Sins Of The Father: It’s a major episode for Worf, well-structured, and has a good mystery plot. But it’s hard for me to accept that Worf ultimately makes the right choice here. It makes sense that his character would make it, but frankly none of the elite Klingons are worth it, and he merely delays the inevitable bloodshed and civil war.
Captain’s Holiday: Did we need an episode where Picard plays a pricklier Indiana Jones? I guess we did. It’s an amusing, very light change of pace, a minor episode that just tries to be good at being that, and succeeds. Not everything has to be an all-timer!
Datalore: It’s important to note that it is difficult to play multiple roles in a show or movie that appear in the same scene, and Brent Spiner pulls that off here. (Also, we find the precise limits of his range, from Data to Lore, though also “generic old man” is one he can do as well.) Lore is kind of a shitty character, though, essentially a silent movie mustache twirler with no motivation. He gets a bit better later, then worse.
Heart Of Glory: Too much filler–seeing through Geordi’s visor is just a visual distraction that recalls the useless imagery of Gene Roddenberry-produced Star Trek: The Motion Picture–but this is the moment where Worf became a real character. He goes from being a visual joke to a credible person before our eyes. It’s pretty amazing. Also, bad Klingons want to steal the ship. Like two of them. The gun they put together in jail is awesome, but it’s a real lapse in security that it wasn’t caught. Whose job is that anyway?
The Mind’s Eye: TNG does The Manchurian Candidate, seeds Sela for the finale. Some momentum on the Worf subplot. Fine for episode #24 of the season.
Birthright I: Worf’s dad isn’t dead? At least they didn’t have him actually be alive, only to die before the end of the episode. A wasted opportunity for a real crossover with Deep Space Nine, another role for James Cromwell in Star Trek (I believe this was the second of four), Dr. Bashir and Data’s dreams. That’s pretty much it.
True Q: A mid-level Q episode. The scene where Amanda Rogers brainwashes Riker into loving her makes a good point about the Q’s power versus self-determination. The resolution makes sense. Could do without the second-rate Picard speech but we take what we can get.
I have to admit that Roy Moore has lost any real menace to me during this election. I mean, he’ll be terrible in the Senate, but in many ways he’s precisely the adversary we could use right now. Moore (who to be fair was a very divisive figure within Christian right circles back when I still was still somewhat plugged into those circles) comes back at a time when the Christianists are desperately in need of a visible leader, any leader. (Trump is more a (literally) Faustian bargain than a leader of their group.) Moore is inevitably going to be slotted into that position and the good news is that he’s as big a fool as has ever made it to the upper echelons of American politics. Regardless of their ideas and values, in the past there have been plenty of smart, calculating figures atop the religious right. Think about Billy Graham, for example. Moore, though, is a total dolt. Like Trump, he knows nothing about policy of any sort. But while Trump at least offered his (illusory) dealmaking and leadership skills, Moore offers literally nothing except God. Crime? We need to believe in God. Natural disasters? God again. On issue after issue, literally nothing doesn’t boil down to this with him. This is, it should be said, more related to cult psychology than to any plausible form of Christianity. It also makes him an obvious target of mockery and jokes, and given that he’s likely to become a high-profile media figure after winning the election, his entire larger group is going to be associated with this oversimplified, ultrastupid take too. Secularists have been pining for a foil this toxic and stupid for some time now and they’re just about to get him.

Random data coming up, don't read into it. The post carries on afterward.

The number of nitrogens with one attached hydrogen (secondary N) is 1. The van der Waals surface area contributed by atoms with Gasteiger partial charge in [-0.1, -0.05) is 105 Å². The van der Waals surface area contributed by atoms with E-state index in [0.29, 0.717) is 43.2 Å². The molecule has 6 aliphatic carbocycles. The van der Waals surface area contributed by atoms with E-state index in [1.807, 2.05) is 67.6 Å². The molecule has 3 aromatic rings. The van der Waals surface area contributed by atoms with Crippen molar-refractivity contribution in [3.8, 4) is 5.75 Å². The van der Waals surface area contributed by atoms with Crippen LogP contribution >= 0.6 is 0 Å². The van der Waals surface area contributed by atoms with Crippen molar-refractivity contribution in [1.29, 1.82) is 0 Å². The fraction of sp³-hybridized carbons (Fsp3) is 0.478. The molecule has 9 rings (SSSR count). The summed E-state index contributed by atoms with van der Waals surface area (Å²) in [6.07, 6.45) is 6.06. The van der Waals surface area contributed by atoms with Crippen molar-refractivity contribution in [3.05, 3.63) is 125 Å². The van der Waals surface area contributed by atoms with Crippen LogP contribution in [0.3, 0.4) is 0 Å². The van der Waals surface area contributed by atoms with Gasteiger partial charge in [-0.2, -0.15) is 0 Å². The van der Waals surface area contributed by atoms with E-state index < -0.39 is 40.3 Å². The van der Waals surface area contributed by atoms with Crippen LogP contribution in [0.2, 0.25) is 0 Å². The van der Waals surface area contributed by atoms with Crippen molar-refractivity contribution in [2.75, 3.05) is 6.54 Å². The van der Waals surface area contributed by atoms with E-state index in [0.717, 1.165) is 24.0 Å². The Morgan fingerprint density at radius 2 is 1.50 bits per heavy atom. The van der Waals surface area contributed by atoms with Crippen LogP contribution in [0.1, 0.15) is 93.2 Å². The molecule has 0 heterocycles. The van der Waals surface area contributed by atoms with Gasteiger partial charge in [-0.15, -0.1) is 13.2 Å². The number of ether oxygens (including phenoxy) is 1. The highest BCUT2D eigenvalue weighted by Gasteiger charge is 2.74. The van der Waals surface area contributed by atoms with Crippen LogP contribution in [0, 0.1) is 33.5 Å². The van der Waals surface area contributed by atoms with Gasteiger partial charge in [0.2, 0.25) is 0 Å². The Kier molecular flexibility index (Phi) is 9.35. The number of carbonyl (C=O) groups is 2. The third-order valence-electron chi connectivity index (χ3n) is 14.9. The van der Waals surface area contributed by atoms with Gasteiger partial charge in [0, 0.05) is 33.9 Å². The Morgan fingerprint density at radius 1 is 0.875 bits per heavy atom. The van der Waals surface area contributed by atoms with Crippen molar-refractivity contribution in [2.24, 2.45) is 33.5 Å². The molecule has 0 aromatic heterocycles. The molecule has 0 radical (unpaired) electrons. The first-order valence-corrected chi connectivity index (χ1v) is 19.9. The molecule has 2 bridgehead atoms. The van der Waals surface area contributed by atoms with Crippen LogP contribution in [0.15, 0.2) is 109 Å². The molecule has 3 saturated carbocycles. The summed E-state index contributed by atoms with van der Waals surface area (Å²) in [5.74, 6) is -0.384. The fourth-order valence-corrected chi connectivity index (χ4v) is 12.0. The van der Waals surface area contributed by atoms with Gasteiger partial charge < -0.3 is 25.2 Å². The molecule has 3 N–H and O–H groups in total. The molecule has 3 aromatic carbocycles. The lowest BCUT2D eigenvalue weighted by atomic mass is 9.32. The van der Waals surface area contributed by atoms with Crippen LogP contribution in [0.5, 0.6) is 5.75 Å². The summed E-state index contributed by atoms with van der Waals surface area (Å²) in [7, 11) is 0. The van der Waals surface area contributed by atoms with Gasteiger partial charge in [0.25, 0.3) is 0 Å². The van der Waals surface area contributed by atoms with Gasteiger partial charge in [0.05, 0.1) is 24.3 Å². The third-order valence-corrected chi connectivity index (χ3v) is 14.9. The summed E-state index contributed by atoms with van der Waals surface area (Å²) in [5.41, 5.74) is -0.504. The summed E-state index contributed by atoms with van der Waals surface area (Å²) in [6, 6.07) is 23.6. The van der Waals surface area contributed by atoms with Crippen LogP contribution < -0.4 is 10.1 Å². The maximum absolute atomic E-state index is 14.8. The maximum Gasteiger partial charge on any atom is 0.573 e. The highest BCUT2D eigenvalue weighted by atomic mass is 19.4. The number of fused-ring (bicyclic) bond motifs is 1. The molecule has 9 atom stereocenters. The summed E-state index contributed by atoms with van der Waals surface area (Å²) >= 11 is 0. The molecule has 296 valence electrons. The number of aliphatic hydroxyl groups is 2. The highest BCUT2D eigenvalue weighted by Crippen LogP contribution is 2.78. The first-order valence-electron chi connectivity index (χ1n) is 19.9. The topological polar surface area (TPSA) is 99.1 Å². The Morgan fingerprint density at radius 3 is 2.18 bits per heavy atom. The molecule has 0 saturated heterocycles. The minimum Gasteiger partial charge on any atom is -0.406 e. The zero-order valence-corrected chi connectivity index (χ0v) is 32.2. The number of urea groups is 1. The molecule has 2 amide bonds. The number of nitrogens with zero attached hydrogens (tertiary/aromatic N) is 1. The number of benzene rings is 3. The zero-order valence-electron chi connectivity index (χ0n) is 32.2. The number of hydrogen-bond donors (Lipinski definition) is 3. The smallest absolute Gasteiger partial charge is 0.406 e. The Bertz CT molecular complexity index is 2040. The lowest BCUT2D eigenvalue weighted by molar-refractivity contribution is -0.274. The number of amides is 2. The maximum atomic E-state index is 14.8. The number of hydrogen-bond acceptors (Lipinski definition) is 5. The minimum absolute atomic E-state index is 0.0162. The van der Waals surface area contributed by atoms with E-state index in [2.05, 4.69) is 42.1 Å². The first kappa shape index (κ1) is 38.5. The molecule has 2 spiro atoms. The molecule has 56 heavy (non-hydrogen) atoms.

Again, to be fair to Christian conservative types, many of them specifically resist this sort of thinking for reasons that are all too obvious. Disasters happened even back when upwards of 95% of the country believed in God, after all. They still happen regularly in nearly-unanimous Christian countries too. Also, it is hard to believe in a loving God who just murders huge numbers of people who simply don’t believe in him (as well as, just numerically, quite a lot who do).* It also makes the Christian faith out to be little more than an exercise in elaborate self-interest than anything else if you’re only believing to avoid disasters and crime, which Christianity has never, ever promised it can do. God’s role in Moore’s scheme would seem to be as the ultimate blackmailer. Really, Moore’s thinking here is a mishmash of prosperity gospel, fire and brimstone, and various other Christian traditions that don’t really join well because he’s a fool. It makes you yearn for the relative intellectual and philosophical sophistication of Jerry Falwell.
*Also, I do get that “belief” doesn’t mean simple belief to people like Moore. So do we all. But I’ll acknowledge it here.
I remember when people were relieved by McMaster taking over for Flynn. But honestly, whenever he speaks he sounds as paranoid and derpy as any of these Trumpian assholes, repeating the same debunked hardline cliches, which it should be stated are in many cases just outright lies. Not really seeing how this is an improvement on Flynn’s nearly-identical lies and conspiracy theories. Maybe it’s for Trump’s consumption, I don’t know. Maybe McMaster vehemently disagrees privately but feels the need to present a unified face! Maybe he’s worried that Trump will fire him otherwise and replace him with someone truly crazy. But if so, the guy wrote a whole goddamn book about how military commanders during Vietnam were derelict in their duties by playing LBJ’s game and not following their consciences. Maybe they deserve an apology…